Stories of family and ancestors who lived and worked in Cohoes (textile and garment workers, butchers and barbers), Waterford (canalers), Whitehall (farmers and canalers), Port Henry (iron miners and Civil War soldiers), Champlain (canalers and farmers) and other towns along the Champlain Canal in New York State with some diversions to the places they emigrated from....Quebec (landless farmers, shoemakers, sailors, soldiers), Acadia (more farmers), and even Cornwall, England (tin miners).
Friday, February 4, 2011
The Murals in the Cohoes Savings Bank by David Lithgow
The Cohoes Savings Bank Murals
The murals were painted by David Lithgow, a native of Scotland, who lived on Hudson Avenue in Green Island in the 1950s. Lithgow was also known in the Capital District for the background paintings in the panoramas of native American life in the old State Education museum. He also painted murals in the Albany Saving Bank. He often painted stylized native Americans and supposedly lived, for a period, on an Iroquois reservation in New York State somewhere. While there he sketched real life native American for future models. Mr. Lithgow's housekeeper was a lady named Janet Gilmore and Janet got her hair styled at "Dottie Mae's". Janet was able to finagle a deal for Dottie Mae and soon there was a very stylized portrait of Dottie Mae's daughter over her mantle. It was no child of nature, no Indian maiden, just a little girl surrounded by flowers and fluff.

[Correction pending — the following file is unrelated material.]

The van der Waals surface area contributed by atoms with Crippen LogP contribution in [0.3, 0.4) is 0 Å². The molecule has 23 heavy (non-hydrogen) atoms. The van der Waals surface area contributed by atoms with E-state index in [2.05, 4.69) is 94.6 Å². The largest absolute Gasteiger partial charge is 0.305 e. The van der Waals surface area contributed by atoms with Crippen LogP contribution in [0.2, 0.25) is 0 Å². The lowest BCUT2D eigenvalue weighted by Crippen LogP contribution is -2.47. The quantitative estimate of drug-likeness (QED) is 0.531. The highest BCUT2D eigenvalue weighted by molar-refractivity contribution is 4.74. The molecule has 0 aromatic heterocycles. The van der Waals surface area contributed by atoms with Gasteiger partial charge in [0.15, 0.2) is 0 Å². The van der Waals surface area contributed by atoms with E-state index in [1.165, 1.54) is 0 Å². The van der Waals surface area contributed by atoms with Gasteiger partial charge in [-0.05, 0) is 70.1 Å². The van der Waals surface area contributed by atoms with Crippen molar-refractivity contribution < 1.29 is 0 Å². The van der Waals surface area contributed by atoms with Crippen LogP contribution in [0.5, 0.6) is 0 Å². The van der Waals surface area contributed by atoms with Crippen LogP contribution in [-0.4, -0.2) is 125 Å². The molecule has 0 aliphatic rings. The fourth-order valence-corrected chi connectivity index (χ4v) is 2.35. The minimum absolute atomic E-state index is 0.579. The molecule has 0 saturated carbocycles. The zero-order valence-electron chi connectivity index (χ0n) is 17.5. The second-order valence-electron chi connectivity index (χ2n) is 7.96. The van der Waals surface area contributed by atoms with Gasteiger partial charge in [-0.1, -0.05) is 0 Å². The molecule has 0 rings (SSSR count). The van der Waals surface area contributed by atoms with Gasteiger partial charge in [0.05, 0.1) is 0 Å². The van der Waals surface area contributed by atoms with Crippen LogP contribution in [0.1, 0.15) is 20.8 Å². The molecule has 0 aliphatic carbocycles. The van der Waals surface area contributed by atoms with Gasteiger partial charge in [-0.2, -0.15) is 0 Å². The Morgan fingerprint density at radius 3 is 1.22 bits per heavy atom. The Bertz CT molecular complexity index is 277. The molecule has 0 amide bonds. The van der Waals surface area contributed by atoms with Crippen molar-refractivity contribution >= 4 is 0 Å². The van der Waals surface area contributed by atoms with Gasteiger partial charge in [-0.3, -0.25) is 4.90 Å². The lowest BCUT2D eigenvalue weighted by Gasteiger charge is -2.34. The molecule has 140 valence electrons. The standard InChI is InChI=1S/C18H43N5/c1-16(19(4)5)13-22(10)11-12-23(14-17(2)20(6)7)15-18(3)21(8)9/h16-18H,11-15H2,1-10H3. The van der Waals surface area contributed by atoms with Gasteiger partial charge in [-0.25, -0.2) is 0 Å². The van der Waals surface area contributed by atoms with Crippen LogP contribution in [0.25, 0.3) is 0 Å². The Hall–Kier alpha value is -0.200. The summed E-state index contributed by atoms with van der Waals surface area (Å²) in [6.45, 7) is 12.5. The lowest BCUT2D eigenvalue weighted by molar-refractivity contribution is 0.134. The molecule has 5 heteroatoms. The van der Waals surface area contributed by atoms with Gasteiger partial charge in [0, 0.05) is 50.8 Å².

The historic murals capture a time in American thinking when native Americans were considerable noble and gone as in "we do not have to deal with them anymore". It is nice to know, sixty years after the murals were painted, native American are still around, still sharing the present, the past and the future.
A commemorative book was published in 1951, the year the murals were executed and presented to the Cohoes public. The pages include romanticized images and stories of natives before arrival of Europeans, Hiawatha on the Cohoes Falls and the Iroquois Confederacy, the Dutch merchants trading beaver skins, the "retreat" of the red man or primitive sons of the forest (moving over and out so the white man could take over), the discovery of the mastodon during construction of the Harmony Mill.
This brochure was copyrighted by the Cohoes Saving Bank in 1951. I do not want to infringe on the bank's property but just want to share this part of Cohoes history with family and readers. I am trying to get permission to share some pages of the brochure on this blog. If anyone reading this knows who to contact, please let me know....Thank you!